KNOXVILLE, Tenn. — Tennessee men’s basketball came out in the second half focused and attacked Kentucky’s length with a purpose Saturday night.
The results from the locked-in Vols were solid. Tennessee picked up its first SEC win of the season by defeating Kentucky 76-65.
Tennessee became the first team to beat John Calipari three straight times as Kentucky coach on its home court.
The Vols relied on their two best players and they came up with solid performances. Admiral Schofield led the Vols with 20 points, 9 rebounds and 4 assists. Grant Williams added 18 points and 8 rebounds.
Here are three things we learned from the game:
Vols get back to sharing the ball
Tennessee assisted on 23 of 25 made field goals. The Vols had four players with 4 or more assists in the game.
Tennessee is better when it shares the ball evenly and the team is looking for the best shot. Williams is the best player on the team, but he can’t carry the offense for an entire game.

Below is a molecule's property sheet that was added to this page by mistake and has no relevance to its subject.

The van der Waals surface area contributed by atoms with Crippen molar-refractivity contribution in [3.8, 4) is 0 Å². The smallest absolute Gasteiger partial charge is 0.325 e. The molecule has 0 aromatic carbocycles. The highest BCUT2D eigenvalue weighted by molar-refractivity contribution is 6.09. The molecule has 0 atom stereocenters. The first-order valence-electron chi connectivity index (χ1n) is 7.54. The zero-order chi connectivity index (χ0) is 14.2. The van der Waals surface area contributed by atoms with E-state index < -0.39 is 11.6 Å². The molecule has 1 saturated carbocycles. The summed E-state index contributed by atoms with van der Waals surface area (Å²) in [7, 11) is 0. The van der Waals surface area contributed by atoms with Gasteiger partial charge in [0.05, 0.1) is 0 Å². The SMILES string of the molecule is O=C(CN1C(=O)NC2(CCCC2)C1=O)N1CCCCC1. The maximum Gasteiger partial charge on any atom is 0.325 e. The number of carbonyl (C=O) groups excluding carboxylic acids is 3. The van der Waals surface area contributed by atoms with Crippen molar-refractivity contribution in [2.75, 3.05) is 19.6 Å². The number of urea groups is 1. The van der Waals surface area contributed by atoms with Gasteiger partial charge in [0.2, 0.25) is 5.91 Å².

The Vols need a balanced attack to throw defenses off guard.
The ball movement made Kentucky’s defense uncomfortable, which led to a lot of fouls. The Wildcats had 23 personal fouls spread among eight players.
Williams makes difference in second half
Williams was stifled by the length of Kentucky in the first half but figured things out in the second. Kentucky didn’t have much of an answer for him, though.
Williams was more aggressive in the second half and had 16 of his 18 points after halftime. The sophomore made an efficient 7 of 9 shots in the half.
He didn’t turn the ball over in the second half after recording 2 in the first.
An aggressive but efficient Williams is important for this team moving forward. He has the highest ceiling of anyone on the team.
No fun in zone
Kentucky only runs eight players deep on an already young roster. The lack of depth and inexperience were exposed against the Vols.
Kentucky’s Wenyen Gabriel fouled out around the 12-minute mark in the second half. He was forced into action because Hamidou Diallo already had 4 fouls at the time as well. PJ Washington left the game with cramps just moments before and did not return.
This left the Wildcats rotating with six players for the final 12 minutes. Calipari switched to a zone to help preserve his roster and try to limit fatigue.
It was clear Kentucky had not practiced much zone together, though. Tennessee feasted on gaps in the zone, which usually led to Williams taking shots around the basket.
That’s typically a winning combination for the Vols.
Kentucky switched back to man-to-man with under 5 minutes left but it was too late. Tennessee already held a double-digit lead.